GIS Uses and Advances in Public

David Johnson, Director of the MPA program, Missouri State University
David Johnson, Director of the MPA program, Missouri State University

David Johnson, Director of the MPA program, Missouri State University

Public safety has been using maps for many decades, but it has progressed to now we are using mobile data terminals that include the maps and routing. This goes beyond the basics of routing them to calls by making additional information available such as building plans, contents, hazardous conditions and other layers that allow responders to have additional situational awareness. This can be vital to the lives of the responders and those who they intend to serve.

The use of GIS begins before the information is transmitted to the responders. Enhanced 9-1-1 uses GPS and mapping to determine the locations of wireless callers, which account for more than 80% according to the National Emergency Number Association.

There are also data sources that contain spatial references that can be brought into GIS. Sources such as National Weather Service which provides weather-related layers along with non-downloadable information that can be brought in such as traffic flow information and cameras, roads open and closed.

GIS is also finding its way into other areas beyond the street. One of the larger areas is in preparedness or preplanning. Law enforcement and the fire service analyze incident data to identify areas of increased activity. This allows managers to reorient the deployment of assets to interdict issues to minimize their impact.

 ​ We are seeing a merger of public safety and academic researchers. It has led to some innovative applications that both sides may not have anticipated 

One of the biggest areas of GIS use is in preparedness. It can be used for many things to help preplan actions where the information can help inform the planning process. While this doesn’t assure smooth operation, it does help minimize incident specific perturbations that may occur. Some examples of the use include of the planned locations for Points of Distribution where disaster recovery supplies can be provided, or routes for evacuations. It can also be used for more emergent issues like the use of orthos, especially obliques, for preplanning for events like SWAT or fire attack operations.

We are seeing a merger of public safety and academic researchers. It has led to some innovative applications that both sides may not have anticipated. For instance, mapping social vulnerability came out of the University of South Carolina’s Hazards and Vulnerability Institute. This emerged from an interest in the sociological discipline, but it can be used in emergency management. By looking at these characteristics the emergency managers can modify their responses to better accommodate expected community demands based on anticipated needs. 

Another area of use is for mitigation or the minimization of either likelihood or impact of an incident. An important challenge of mitigation is that it is often expensive and it is difficult to prove the value to something that didn’t happen because your strategy worked. This has been helped dramatically by integrating GIS and various models. There is an increasing number of models available from a variety of sources. The most well-known is likely HAZUS from FEMA which estimates damage from flooding, hurricanes and earthquakes. There are others that can model more terrorism based or evacuation planning like models from the Oak Ridge Evacuation Modeling System (OREMS).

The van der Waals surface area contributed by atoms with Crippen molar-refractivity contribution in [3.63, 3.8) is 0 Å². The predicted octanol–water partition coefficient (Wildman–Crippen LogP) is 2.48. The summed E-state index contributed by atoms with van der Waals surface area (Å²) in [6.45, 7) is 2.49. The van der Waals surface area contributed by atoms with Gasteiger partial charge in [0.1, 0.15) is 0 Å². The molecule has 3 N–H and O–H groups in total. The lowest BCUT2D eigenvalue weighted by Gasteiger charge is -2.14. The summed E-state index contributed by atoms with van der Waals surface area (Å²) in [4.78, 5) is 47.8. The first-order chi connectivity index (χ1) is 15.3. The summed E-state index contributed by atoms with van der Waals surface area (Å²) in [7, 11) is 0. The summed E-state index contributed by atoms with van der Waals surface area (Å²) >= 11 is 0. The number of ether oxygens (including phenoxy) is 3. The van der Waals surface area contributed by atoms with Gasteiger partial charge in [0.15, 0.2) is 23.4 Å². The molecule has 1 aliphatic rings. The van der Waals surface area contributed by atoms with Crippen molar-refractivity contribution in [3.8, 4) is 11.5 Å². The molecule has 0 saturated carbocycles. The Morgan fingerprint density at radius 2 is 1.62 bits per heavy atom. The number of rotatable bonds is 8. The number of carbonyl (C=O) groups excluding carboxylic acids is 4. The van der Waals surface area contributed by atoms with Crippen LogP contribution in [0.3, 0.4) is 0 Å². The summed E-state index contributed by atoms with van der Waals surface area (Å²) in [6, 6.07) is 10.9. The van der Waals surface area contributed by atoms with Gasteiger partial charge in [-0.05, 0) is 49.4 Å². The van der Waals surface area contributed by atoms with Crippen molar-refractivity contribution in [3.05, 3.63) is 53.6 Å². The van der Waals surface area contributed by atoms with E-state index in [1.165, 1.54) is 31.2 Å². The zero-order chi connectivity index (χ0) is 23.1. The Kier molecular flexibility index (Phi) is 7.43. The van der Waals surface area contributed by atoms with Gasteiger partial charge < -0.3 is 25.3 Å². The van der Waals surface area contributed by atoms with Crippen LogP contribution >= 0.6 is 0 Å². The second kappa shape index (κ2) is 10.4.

The one thing to consider with the models is that they are only as good as the data that goes into them, so results should be qualified based on the quality of the input data. The data can be improved at the local level but can also be labor intensive to generate and get into the models.

Even after the disaster, GIS is forging new ways to assist in operations during recovery. A common challenge is expedited debris removal. Here the integration of data from drones can be used to not only map impacted areas but with the addition of LIDAR can be used to estimate the volume of debris thereby enhancing the removal and disposal operations.

GIS can also be used to prioritize the re-establishment of critical infrastructure following an incident. Here partnerships between public and private utility providers can be informed by combining impact mapping and utility infrastructure needs.

This progression in the use and application of spatial technology has not only driven a change in how we operate but it has also driven a need for both more tech-savvy people and tech infrastructure. This is a non-traditional role for the safety agencies but is increasingly becoming important as reliance on technology increases in the discipline as it is in society in general.

With all these changes where do we go from here? The frontier is the move to more dynamic data sources with spatial references. This not only allows responders to make better and timelier decisions but to also share that information with the public for individual decisions. Through improvement in technology, the pairing of dynamic data and automated analyses can provide critical decision support for community responders, elected officials and the public. It would also allow the sharing of aggregated information up from the local to regional, state and even federal levels reducing the time for the information flow and for valuable resources to be released for the response.

GIS has become foundational in public safety as much as any of the other components of the system. Through the synergy of technology and well-trained and experienced personnel, the safety of the entire community can be enhanced.

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